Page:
B. Muralidhar Reddy

"What the Musharraf Government faces is the deaths of 18, mostly women and children. It also faces the fallout of the intelligence botch-up - not the first when it comes to the Pakistani and American snoops."

ISLAMABAD: Even as U.S. Secretary of State Condoleezza Rice on Monday justified the Friday air attacks on a village in the restive Waziristan bordering Afghanistan, Opposition parties have threatened to intensify protests against it.

Dr. Rice has been quoted as telling reporters accompanying her en-route to Monrovia that Washington could not deal "lightly" with Al-Qaeda and is ready to address Islamabad's concerns after the U.S. attack which led to 18 deaths.

The attack - denounced by the Government - has been roundly condemned by political parties and civil society as infringement on the sovereignty of Pakistan. A group of Opposition parties has moved a motion for adjournment of the Senate to discuss the situation arising out the attack.

On Sunday the religious parties organised a nation wide protest. The air strike is purported to have been carried out at the behest of the CIA on the basis of intelligence that Osama bin Laden's trusted aide and number two in the Al-Qaeda, Ayman al-Zawahiri, was sheltered in the village. Pakistan has maintained that it is neither in a position to confirm or deny the report.

The attack has been widely criticised by the Pakistani media and the political parties across the board. The consensus is that Washington has neutralised the goodwill it earned through help to the people in the earthquake affected areas as a result of the "reckless" attack.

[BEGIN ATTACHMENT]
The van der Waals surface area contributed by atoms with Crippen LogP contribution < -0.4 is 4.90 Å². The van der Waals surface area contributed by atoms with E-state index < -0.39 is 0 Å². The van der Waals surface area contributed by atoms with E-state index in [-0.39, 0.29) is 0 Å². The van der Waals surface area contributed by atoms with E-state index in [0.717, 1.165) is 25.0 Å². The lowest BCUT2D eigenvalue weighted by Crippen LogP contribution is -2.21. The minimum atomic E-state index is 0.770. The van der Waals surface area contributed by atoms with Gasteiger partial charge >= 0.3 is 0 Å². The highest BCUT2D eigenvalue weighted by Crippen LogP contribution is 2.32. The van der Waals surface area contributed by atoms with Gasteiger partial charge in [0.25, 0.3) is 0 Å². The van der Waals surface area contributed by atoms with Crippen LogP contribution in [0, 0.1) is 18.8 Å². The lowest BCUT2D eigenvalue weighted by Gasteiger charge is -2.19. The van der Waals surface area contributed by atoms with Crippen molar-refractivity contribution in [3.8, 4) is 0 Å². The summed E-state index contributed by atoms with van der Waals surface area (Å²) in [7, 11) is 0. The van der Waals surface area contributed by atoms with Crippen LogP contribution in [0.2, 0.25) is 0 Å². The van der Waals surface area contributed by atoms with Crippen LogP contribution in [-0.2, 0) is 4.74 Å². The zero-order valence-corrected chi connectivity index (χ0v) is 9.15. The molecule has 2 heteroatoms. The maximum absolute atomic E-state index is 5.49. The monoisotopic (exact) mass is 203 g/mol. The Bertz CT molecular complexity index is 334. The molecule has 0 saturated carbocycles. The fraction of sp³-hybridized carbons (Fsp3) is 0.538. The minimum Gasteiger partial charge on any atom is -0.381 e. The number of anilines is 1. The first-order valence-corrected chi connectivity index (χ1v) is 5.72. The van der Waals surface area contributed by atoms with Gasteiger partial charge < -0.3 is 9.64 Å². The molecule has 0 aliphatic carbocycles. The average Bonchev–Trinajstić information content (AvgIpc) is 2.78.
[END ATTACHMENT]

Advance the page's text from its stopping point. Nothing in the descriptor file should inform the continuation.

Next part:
Even President Musharraf backed ruling Pakistan Muslim League party organised a protest meeting. The English-language newspaper, Daily Times, in an editorial headlined "Pantomime about al-Zawahiri," asked: "If the `intelligence' was faulty, whose intelligence was it? What the Musharraf Government faces is the deaths of 18, mostly women and children. It also faces the fallout of the intelligence botch-up - not the first when it comes to the Pakistani and American snoops."

Another leading daily, The News, reminded readers that eight civilians on the Afghan border were killed in another apparent U.S. missile attack earlier this month.

The editorial said if American forces had information about Zawahiri they could have entrusted Pakistani forces with the task. "Regardless of the Americans' willingness to share intelligence with us, it isn't part of the deal that they violate Pakistan's territory, and kill Pakistani citizens to boot," it said.